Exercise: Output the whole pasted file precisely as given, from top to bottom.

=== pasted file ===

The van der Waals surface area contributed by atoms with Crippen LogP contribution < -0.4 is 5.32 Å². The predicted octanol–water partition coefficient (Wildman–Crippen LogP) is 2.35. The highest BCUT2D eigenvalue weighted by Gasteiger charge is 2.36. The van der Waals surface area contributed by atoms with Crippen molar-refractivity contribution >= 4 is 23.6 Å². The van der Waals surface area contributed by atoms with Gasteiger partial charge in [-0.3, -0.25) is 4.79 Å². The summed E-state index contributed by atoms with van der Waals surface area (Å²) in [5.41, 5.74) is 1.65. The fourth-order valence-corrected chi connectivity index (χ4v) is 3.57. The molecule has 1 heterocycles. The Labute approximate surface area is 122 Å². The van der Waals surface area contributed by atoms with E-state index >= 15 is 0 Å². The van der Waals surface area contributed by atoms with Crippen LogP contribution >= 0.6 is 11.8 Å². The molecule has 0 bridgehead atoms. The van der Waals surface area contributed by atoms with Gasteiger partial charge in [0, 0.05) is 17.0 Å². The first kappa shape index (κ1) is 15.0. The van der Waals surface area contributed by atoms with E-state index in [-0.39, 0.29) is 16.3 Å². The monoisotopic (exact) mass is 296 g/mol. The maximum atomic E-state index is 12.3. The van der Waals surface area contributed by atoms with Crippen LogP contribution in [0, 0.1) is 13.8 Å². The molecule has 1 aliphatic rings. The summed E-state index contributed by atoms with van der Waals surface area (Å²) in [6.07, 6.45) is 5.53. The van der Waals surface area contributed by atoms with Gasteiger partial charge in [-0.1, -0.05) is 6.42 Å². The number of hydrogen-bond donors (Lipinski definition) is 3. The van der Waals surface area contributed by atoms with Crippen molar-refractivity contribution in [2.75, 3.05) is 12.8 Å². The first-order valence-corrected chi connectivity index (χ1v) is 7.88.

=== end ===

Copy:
The van der Waals surface area contributed by atoms with Crippen LogP contribution < -0.4 is 5.32 Å². The predicted octanol–water partition coefficient (Wildman–Crippen LogP) is 2.35. The highest BCUT2D eigenvalue weighted by Gasteiger charge is 2.36. The van der Waals surface area contributed by atoms with Crippen molar-refractivity contribution >= 4 is 23.6 Å². The van der Waals surface area contributed by atoms with Gasteiger partial charge in [-0.3, -0.25) is 4.79 Å². The summed E-state index contributed by atoms with van der Waals surface area (Å²) in [5.41, 5.74) is 1.65. The fourth-order valence-corrected chi connectivity index (χ4v) is 3.57. The molecule has 1 heterocycles. The Labute approximate surface area is 122 Å². The van der Waals surface area contributed by atoms with E-state index >= 15 is 0 Å². The van der Waals surface area contributed by atoms with Crippen LogP contribution >= 0.6 is 11.8 Å². The molecule has 0 bridgehead atoms. The van der Waals surface area contributed by atoms with Gasteiger partial charge in [0, 0.05) is 17.0 Å². The first kappa shape index (κ1) is 15.0. The van der Waals surface area contributed by atoms with E-state index in [-0.39, 0.29) is 16.3 Å². The monoisotopic (exact) mass is 296 g/mol. The maximum atomic E-state index is 12.3. The van der Waals surface area contributed by atoms with Crippen LogP contribution in [0, 0.1) is 13.8 Å². The molecule has 1 aliphatic rings. The summed E-state index contributed by atoms with van der Waals surface area (Å²) in [6.07, 6.45) is 5.53. The van der Waals surface area contributed by atoms with Gasteiger partial charge in [-0.1, -0.05) is 6.42 Å². The number of hydrogen-bond donors (Lipinski definition) is 3. The van der Waals surface area contributed by atoms with Crippen molar-refractivity contribution in [2.75, 3.05) is 12.8 Å². The first-order valence-corrected chi connectivity index (χ1v) is 7.88.